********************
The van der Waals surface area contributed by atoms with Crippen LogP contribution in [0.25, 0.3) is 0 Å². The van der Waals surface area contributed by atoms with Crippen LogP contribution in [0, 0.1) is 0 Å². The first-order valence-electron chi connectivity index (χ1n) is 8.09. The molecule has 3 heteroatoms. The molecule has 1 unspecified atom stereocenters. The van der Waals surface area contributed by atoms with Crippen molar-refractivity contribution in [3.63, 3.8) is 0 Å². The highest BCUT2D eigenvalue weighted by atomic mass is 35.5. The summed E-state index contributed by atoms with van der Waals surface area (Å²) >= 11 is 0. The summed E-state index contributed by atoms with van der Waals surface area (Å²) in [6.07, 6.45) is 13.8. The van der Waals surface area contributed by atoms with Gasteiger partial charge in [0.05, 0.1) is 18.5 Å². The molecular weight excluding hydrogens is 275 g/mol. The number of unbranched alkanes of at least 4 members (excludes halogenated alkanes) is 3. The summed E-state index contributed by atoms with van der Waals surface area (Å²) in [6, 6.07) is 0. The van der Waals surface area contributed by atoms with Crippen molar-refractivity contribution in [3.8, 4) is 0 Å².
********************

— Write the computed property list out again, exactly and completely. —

The van der Waals surface area contributed by atoms with Crippen LogP contribution in [0.25, 0.3) is 0 Å². The van der Waals surface area contributed by atoms with Crippen LogP contribution in [0, 0.1) is 0 Å². The first-order valence-electron chi connectivity index (χ1n) is 8.09. The molecule has 3 heteroatoms. The molecule has 1 unspecified atom stereocenters. The van der Waals surface area contributed by atoms with Crippen molar-refractivity contribution in [3.63, 3.8) is 0 Å². The highest BCUT2D eigenvalue weighted by atomic mass is 35.5. The summed E-state index contributed by atoms with van der Waals surface area (Å²) >= 11 is 0. The summed E-state index contributed by atoms with van der Waals surface area (Å²) in [6.07, 6.45) is 13.8. The van der Waals surface area contributed by atoms with Gasteiger partial charge in [0.05, 0.1) is 18.5 Å². The molecular weight excluding hydrogens is 275 g/mol. The number of unbranched alkanes of at least 4 members (excludes halogenated alkanes) is 3. The summed E-state index contributed by atoms with van der Waals surface area (Å²) in [6, 6.07) is 0. The van der Waals surface area contributed by atoms with Crippen molar-refractivity contribution in [3.8, 4) is 0 Å².